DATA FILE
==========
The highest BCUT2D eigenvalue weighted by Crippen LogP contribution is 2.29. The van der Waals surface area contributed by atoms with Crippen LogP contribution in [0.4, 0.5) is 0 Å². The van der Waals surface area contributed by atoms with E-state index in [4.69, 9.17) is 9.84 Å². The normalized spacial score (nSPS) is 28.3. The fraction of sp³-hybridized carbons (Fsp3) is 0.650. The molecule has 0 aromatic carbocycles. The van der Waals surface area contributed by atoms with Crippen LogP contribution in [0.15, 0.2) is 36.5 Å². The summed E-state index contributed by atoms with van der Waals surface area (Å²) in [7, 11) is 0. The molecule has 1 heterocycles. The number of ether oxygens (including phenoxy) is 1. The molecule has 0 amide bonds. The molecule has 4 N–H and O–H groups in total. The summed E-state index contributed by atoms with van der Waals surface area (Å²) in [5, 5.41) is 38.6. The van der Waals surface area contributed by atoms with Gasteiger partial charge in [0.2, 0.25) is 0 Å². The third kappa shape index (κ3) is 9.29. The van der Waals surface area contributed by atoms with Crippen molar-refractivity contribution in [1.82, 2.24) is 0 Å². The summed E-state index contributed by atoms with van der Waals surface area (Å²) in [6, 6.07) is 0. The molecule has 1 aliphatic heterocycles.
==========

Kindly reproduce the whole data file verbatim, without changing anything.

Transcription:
The highest BCUT2D eigenvalue weighted by Crippen LogP contribution is 2.29. The van der Waals surface area contributed by atoms with Crippen LogP contribution in [0.4, 0.5) is 0 Å². The van der Waals surface area contributed by atoms with E-state index in [4.69, 9.17) is 9.84 Å². The normalized spacial score (nSPS) is 28.3. The fraction of sp³-hybridized carbons (Fsp3) is 0.650. The molecule has 0 aromatic carbocycles. The van der Waals surface area contributed by atoms with Crippen LogP contribution in [0.15, 0.2) is 36.5 Å². The summed E-state index contributed by atoms with van der Waals surface area (Å²) in [7, 11) is 0. The molecule has 1 heterocycles. The number of ether oxygens (including phenoxy) is 1. The molecule has 0 amide bonds. The molecule has 4 N–H and O–H groups in total. The summed E-state index contributed by atoms with van der Waals surface area (Å²) in [5, 5.41) is 38.6. The van der Waals surface area contributed by atoms with Gasteiger partial charge in [0.2, 0.25) is 0 Å². The third kappa shape index (κ3) is 9.29. The van der Waals surface area contributed by atoms with Crippen molar-refractivity contribution in [1.82, 2.24) is 0 Å². The summed E-state index contributed by atoms with van der Waals surface area (Å²) in [6, 6.07) is 0. The molecule has 1 aliphatic heterocycles.